MANCHESTER, N.H. – The Greater Manchester Chamber of Commerce held the first part of their three-part Economic and Development Infrastructure Summit on Monday, talking with New Hampshire Commissioner of Business and Economic Affairs Taylor Caswell on the state’s economic COVID-19 relief efforts.
Caswell said that New Hampshire’s ability to disperse CARES Act funding has done well compared to other states thanks to variety of initiatives started in the Governor’s Office Emergency Relief and Recovery (GOFERR), with Caswell being named the head of GOFERR in September.
“From the get-go, our strategy was to go fast, to get resources out into the community where they were needed,” he said.
While many businesses have recovered since the beginning of the pandemic, many sectors such as hospitality still struggle as consumer confidence in safety remains tenuous.
Caswell said that it has been difficult for GOFERR to get involved in affordable housing initiatives due to the December 31 deadline to use existing CARES Act funds, noting that housing initiatives can often take years, later adding his hope for more flexibility if the second edition of the CARES Act becomes a reality.
He hoped that Congress can eventually provide further resources regarding housing. One solution on that front could come from the trend toward remote work limiting demand for office space, with current office space potentially being transformed into housing stock in the future.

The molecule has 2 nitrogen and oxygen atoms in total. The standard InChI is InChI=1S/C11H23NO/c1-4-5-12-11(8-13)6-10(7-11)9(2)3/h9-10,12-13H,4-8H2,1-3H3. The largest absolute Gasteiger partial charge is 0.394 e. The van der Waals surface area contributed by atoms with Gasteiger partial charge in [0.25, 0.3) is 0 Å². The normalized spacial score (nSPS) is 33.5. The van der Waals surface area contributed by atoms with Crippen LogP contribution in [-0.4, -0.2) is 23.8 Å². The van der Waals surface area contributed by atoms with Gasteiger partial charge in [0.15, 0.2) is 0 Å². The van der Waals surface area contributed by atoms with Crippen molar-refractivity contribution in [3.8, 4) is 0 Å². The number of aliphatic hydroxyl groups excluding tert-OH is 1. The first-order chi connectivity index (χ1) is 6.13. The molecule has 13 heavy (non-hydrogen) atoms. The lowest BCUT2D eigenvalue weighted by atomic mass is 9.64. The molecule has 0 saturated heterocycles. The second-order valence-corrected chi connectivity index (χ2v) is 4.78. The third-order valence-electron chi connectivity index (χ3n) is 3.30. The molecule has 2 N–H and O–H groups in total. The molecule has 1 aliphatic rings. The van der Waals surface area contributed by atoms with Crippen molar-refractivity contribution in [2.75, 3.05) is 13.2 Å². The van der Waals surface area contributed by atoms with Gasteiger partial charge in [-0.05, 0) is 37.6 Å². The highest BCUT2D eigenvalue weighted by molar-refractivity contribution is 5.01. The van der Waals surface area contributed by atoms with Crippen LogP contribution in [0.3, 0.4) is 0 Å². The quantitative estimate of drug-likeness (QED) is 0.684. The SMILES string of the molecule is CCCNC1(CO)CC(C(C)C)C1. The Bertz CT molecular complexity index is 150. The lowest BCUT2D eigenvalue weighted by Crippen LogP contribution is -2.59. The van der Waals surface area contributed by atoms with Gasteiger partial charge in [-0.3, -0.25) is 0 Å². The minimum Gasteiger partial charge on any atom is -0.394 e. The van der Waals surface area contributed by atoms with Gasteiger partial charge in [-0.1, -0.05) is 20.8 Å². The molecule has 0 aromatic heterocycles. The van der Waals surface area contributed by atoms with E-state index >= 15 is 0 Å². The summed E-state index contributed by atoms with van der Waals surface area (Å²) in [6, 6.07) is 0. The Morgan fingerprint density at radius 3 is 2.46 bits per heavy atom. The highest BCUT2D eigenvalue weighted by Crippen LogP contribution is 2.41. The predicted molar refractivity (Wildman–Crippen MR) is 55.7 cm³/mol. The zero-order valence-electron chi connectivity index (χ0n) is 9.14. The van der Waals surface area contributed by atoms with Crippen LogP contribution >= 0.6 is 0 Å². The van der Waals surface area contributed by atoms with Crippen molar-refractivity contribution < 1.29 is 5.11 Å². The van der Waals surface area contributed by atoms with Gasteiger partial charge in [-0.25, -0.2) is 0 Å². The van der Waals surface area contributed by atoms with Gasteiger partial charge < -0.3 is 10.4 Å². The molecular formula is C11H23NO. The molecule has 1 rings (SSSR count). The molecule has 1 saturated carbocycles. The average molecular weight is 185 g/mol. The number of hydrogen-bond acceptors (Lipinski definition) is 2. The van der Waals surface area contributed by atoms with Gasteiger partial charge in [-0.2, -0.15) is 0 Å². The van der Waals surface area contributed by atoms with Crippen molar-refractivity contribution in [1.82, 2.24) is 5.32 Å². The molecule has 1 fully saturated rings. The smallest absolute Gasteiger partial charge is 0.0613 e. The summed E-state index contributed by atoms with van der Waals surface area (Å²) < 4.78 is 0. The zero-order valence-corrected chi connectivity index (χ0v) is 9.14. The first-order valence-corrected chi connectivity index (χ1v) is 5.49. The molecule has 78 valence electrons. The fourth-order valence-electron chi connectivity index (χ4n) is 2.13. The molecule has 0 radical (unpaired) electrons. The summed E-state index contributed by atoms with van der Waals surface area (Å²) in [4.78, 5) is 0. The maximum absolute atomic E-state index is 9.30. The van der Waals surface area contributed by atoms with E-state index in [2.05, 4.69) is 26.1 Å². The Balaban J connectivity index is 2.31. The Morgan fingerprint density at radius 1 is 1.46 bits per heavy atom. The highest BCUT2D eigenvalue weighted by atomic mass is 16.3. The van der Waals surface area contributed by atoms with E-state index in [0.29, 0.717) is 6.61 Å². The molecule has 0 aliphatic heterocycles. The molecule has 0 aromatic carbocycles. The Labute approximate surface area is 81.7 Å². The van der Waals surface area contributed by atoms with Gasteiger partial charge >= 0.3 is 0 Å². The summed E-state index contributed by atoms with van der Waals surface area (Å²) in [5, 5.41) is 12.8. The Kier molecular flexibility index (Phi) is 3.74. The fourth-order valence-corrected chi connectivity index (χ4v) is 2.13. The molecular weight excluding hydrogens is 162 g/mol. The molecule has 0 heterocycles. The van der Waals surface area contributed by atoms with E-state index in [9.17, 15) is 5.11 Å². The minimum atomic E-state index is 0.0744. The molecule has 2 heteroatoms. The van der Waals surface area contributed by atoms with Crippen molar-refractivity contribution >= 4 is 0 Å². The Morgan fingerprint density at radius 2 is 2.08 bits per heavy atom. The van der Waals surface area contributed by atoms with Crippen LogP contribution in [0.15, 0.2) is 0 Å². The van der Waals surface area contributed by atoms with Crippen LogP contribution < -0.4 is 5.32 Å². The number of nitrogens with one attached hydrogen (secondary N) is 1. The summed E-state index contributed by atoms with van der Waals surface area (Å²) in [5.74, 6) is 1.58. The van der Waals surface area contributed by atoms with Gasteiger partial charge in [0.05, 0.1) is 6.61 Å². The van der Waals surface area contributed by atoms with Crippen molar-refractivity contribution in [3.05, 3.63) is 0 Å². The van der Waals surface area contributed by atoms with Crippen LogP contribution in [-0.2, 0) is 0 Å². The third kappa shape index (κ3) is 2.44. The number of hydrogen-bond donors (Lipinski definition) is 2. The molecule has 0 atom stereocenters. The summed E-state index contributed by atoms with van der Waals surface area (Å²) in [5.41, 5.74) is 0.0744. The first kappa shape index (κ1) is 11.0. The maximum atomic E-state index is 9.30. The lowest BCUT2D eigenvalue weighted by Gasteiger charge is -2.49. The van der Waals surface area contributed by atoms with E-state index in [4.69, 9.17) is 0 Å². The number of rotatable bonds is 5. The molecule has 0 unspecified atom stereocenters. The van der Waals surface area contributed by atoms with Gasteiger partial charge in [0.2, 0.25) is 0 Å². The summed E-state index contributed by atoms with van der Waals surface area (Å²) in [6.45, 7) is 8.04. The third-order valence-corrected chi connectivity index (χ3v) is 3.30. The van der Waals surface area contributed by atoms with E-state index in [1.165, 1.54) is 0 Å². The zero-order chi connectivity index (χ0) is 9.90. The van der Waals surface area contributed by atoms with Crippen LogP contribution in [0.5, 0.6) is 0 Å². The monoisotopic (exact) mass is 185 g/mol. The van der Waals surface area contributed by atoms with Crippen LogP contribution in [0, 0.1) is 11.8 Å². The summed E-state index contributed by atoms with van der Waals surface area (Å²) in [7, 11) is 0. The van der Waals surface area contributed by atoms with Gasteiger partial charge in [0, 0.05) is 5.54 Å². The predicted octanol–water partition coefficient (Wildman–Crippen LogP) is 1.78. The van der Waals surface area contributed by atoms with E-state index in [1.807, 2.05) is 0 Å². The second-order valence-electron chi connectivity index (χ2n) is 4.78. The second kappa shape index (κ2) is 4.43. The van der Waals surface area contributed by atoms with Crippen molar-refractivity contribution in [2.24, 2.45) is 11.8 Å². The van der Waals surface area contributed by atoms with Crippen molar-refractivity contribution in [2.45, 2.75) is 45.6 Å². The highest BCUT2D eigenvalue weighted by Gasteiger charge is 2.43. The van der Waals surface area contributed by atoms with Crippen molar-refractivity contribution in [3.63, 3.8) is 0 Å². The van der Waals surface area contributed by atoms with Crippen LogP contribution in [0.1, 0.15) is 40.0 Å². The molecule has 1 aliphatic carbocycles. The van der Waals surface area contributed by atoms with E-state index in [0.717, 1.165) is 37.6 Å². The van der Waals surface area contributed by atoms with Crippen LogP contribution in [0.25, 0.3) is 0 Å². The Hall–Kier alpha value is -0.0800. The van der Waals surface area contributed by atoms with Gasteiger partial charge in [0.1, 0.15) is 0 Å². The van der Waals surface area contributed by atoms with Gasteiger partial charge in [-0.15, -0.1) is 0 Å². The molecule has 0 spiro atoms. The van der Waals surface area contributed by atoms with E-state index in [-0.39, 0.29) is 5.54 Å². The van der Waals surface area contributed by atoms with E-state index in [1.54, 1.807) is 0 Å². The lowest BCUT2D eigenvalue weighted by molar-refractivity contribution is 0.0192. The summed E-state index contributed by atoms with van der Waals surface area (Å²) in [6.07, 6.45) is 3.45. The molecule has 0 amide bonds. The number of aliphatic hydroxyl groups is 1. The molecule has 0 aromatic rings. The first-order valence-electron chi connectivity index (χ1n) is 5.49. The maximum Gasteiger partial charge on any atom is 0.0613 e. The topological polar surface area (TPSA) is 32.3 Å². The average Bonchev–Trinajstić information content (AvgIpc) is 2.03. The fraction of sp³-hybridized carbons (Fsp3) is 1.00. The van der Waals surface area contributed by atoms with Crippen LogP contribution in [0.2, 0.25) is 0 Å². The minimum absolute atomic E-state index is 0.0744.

Additionally in regard to the issue of remote working, Caswell believed that New Hampshire’s geography and economic policies have made it an attractive destination for remote workers, with New Hampshire suing Massachusetts in the U.S. Supreme Court once it learned that the Massachusetts Department of Revenue was taxing New Hampshire residents that normally work in Massachusetts but have been working remotely since the beginning of the pandemic.
While Caswell indicated that the Department of Business and Economic Affairs would be available to assist any community in the state, he did not believe statewide business development directives were appropriate given the various different types of communities in the state. However, he did criticize communities that have advocated for a concentration of banks in a downtown area due to the lack of commercial foot traffic at night in these areas once the banks closed, although he did not mention specific communities that advocated for such a policy.
A full video of the conversation between Caswell and Greater Manchester Chamber of Commerce President Mike Skelton can be found here.
On Tuesday, Skelton will interview New Hampshire Department of Transportation Commissioner Victoria Sheehan in Part Two of the series, which can be seen here. The final part of the series will take place on Wednesday, where Skelton will talk with Manchester-Boston Regional Airport Director Ted Kitchens.